Wilson was so excited for the play once he saw what the Eagles were in, he said Thursday: “You try not to smile too much before the play happens.”
The route Baldwin ran wasn’t the play Wilson called in the huddle. It didn’t have to be. It was the automatic Baldwin had been trained to run and Wilson had been coached to look for in this exact coverage, a seam route with a jab step about 8 yards into it to fake a post route to the middle.
Wilson looked only at Baldwin. New tight end Tony Moeaki chipped outside right on the blitzing linebacker, part of Seattle stonewalling Philadelphia’s eight-man blitz. Baldwin’s jab step beat Jenkins at the 12. There was no one behind the safety as Baldwin caught the ball for the textbook touchdown reception.
The Seahawks led 24-14. The Eagles never threatened again.
That’s the value of the Seahawks’ leading receiver. Not that he is tied for only 45th in the NFL with 53 receptions. Not that his 616 yards and three touchdowns have him ranked outside the league’s top 50 receivers.
Twenty of Baldwin’s 53 catches have come on third downs. That’s 38 percent of his receptions. That’s a higher rate on third down than the NFL’s top six in receptions: Antonio Brown of Pittsburgh, Julio Jones of Atlanta, Emmanuel Sanders and Demaryius Thomas of Denver, Matt Forte of Chicago and Juilan Edelman of New England.
That’s an illustration of the trust Wilson has with Baldwin when he truly needs a connection.
This is an illustration of Baldwin’s pride: He still burns inside from ESPN commentator and Hall of Fame wide receiver Cris Carter calling Baldwin and fellow undersized Seahawks’ receivers such as Jermaine Kearse as “pedestrian” and mere “appetizers” before February’s Super Bowl.
Many times while Bevell has been speaking after Wednesday practices to the media, Baldwin has playfully poked his head in to ask Bevell as if he was another reporter, “Do you feel the wide receivers get enough separation?”
Baldwin is joking, but his message is clear: He does not like the perception Seattle’s offense sometimes stagnates because its receivers do not have the physical skills to get open down the field.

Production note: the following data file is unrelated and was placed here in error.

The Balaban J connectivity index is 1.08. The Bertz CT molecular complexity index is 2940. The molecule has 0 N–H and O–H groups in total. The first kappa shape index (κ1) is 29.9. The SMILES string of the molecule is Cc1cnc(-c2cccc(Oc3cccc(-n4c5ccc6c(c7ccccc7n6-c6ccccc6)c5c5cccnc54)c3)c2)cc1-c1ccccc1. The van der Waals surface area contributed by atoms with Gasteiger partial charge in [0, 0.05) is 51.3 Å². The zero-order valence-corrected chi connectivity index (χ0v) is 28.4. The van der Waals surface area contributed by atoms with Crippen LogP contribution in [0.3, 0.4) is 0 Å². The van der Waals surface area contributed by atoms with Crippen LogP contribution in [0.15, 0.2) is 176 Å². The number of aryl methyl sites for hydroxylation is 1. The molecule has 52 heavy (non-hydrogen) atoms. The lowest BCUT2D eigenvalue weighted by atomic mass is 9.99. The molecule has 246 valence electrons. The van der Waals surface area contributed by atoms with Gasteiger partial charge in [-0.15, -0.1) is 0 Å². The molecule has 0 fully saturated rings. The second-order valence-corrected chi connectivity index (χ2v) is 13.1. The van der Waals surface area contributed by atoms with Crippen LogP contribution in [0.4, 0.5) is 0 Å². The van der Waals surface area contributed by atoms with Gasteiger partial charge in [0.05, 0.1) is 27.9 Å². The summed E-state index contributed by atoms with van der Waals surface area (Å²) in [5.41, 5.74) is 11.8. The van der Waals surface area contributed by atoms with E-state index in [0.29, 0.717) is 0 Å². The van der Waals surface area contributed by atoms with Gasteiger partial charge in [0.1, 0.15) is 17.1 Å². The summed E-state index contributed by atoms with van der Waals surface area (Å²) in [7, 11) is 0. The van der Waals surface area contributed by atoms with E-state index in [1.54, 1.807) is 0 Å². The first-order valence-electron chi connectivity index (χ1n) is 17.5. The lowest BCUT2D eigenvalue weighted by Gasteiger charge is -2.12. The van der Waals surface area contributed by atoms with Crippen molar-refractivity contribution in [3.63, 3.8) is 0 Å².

He also leads. He sat at his locker for 20-some minutes following the loss at St. Louis, which came two days after the sudden trade of Harvin, to discuss the shock the team felt. His session freed the rest of the offense to exit the locker room around him without having to answer about Harvin’s contentious exit.
A week before, in a calculated and self-described “wake-up call,” he publicly berated his offensive mates through comments he made to the media following the loss to Dallas. He essentially said they were resting on their Super Bowl-winning laurels, staring too much at their championship rings and not working hard enough on the finer points to improve through midweek preparation.
“We need to stop BS-ing ourselves,” Baldwin said that day.
Baldwin wasn’t BS-ing anyone on his two plays that changed the game at Philadelphia. While the rest of the league debates whether he is a No. 1 receiver, he’s content to go on leading by example, staying savvy — and collecting wins.
“I think that’s something that occurs when you study your game plan, you’ve prepared, and guys are on the same page,” Wilson said, “like Doug Baldwin and I.”
RB Marshawn Lynch (back) went from not practicing Wednesday to limited on Thursday, his normal midweek routine to rest for Sunday’s game. … C Max Unger (high-ankle sprain, twisted knee) was also limited in his slow way back after missing the last three games. … TE Cooper Helfet was limited by his sprained ankle. … The team announced the signing of DE David King off Cincinnati’s practice squad. Seattle has told him he will be a “five-technique” end, playing head up on the offensive tackle and responsible for the “B” and “C” gaps, between the guard and tackle and the tackle and end. King said he played the “five” two seasons ago at the University of Oklahoma before the Eagles drafted him in the seventh round. King is the newest Seahawk because DE Demarcus Dobbs remains out with a sprained left ankle.